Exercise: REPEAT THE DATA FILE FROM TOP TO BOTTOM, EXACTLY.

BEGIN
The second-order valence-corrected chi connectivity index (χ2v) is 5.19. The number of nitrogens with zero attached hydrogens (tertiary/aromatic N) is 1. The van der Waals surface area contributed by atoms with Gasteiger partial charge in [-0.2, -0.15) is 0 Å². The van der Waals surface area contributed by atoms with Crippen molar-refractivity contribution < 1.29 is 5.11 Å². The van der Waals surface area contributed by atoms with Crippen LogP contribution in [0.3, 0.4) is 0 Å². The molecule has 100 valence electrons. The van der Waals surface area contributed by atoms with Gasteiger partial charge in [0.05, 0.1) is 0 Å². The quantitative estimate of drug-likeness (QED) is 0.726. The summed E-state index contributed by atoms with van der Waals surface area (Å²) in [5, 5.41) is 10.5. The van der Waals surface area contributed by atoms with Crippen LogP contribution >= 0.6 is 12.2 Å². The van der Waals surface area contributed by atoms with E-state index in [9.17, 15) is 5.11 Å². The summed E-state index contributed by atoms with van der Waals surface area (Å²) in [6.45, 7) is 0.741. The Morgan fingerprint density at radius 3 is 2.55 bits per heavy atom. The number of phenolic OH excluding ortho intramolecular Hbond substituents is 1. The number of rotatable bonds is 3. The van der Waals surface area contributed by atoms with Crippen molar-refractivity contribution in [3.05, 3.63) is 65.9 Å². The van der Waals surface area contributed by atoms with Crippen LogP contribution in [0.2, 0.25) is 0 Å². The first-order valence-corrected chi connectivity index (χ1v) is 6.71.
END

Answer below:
The second-order valence-corrected chi connectivity index (χ2v) is 5.19. The number of nitrogens with zero attached hydrogens (tertiary/aromatic N) is 1. The van der Waals surface area contributed by atoms with Gasteiger partial charge in [-0.2, -0.15) is 0 Å². The van der Waals surface area contributed by atoms with Crippen molar-refractivity contribution < 1.29 is 5.11 Å². The van der Waals surface area contributed by atoms with Crippen LogP contribution in [0.3, 0.4) is 0 Å². The molecule has 100 valence electrons. The van der Waals surface area contributed by atoms with Gasteiger partial charge in [0.05, 0.1) is 0 Å². The quantitative estimate of drug-likeness (QED) is 0.726. The summed E-state index contributed by atoms with van der Waals surface area (Å²) in [5, 5.41) is 10.5. The van der Waals surface area contributed by atoms with Crippen LogP contribution >= 0.6 is 12.2 Å². The van der Waals surface area contributed by atoms with E-state index in [9.17, 15) is 5.11 Å². The summed E-state index contributed by atoms with van der Waals surface area (Å²) in [6.45, 7) is 0.741. The Morgan fingerprint density at radius 3 is 2.55 bits per heavy atom. The number of phenolic OH excluding ortho intramolecular Hbond substituents is 1. The number of rotatable bonds is 3. The van der Waals surface area contributed by atoms with Crippen molar-refractivity contribution in [3.05, 3.63) is 65.9 Å². The van der Waals surface area contributed by atoms with Crippen LogP contribution in [0.2, 0.25) is 0 Å². The first-order valence-corrected chi connectivity index (χ1v) is 6.71.